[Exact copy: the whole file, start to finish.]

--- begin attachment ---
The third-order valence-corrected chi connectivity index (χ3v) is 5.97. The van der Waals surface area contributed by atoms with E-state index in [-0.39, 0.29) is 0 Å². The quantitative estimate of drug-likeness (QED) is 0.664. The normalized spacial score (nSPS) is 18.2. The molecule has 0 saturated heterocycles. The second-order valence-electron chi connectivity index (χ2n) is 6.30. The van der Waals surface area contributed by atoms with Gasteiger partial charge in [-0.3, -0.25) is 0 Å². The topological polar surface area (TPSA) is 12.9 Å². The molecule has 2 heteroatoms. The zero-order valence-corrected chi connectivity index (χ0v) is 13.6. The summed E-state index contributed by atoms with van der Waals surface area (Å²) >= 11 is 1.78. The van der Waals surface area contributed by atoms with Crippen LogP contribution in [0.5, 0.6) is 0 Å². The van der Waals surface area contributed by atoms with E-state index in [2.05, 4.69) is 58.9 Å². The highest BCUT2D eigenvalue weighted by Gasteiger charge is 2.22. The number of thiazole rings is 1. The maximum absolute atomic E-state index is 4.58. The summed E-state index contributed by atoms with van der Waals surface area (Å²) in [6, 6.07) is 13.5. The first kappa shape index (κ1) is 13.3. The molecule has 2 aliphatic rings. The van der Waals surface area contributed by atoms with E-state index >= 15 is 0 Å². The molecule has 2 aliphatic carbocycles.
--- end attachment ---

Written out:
The third-order valence-corrected chi connectivity index (χ3v) is 5.97. The van der Waals surface area contributed by atoms with E-state index in [-0.39, 0.29) is 0 Å². The quantitative estimate of drug-likeness (QED) is 0.664. The normalized spacial score (nSPS) is 18.2. The molecule has 0 saturated heterocycles. The second-order valence-electron chi connectivity index (χ2n) is 6.30. The van der Waals surface area contributed by atoms with Gasteiger partial charge in [-0.3, -0.25) is 0 Å². The topological polar surface area (TPSA) is 12.9 Å². The molecule has 2 heteroatoms. The zero-order valence-corrected chi connectivity index (χ0v) is 13.6. The summed E-state index contributed by atoms with van der Waals surface area (Å²) >= 11 is 1.78. The van der Waals surface area contributed by atoms with Crippen LogP contribution in [0.5, 0.6) is 0 Å². The van der Waals surface area contributed by atoms with E-state index in [2.05, 4.69) is 58.9 Å². The highest BCUT2D eigenvalue weighted by Gasteiger charge is 2.22. The number of thiazole rings is 1. The maximum absolute atomic E-state index is 4.58. The summed E-state index contributed by atoms with van der Waals surface area (Å²) in [6, 6.07) is 13.5. The first kappa shape index (κ1) is 13.3. The molecule has 2 aliphatic rings. The van der Waals surface area contributed by atoms with E-state index >= 15 is 0 Å². The molecule has 2 aliphatic carbocycles.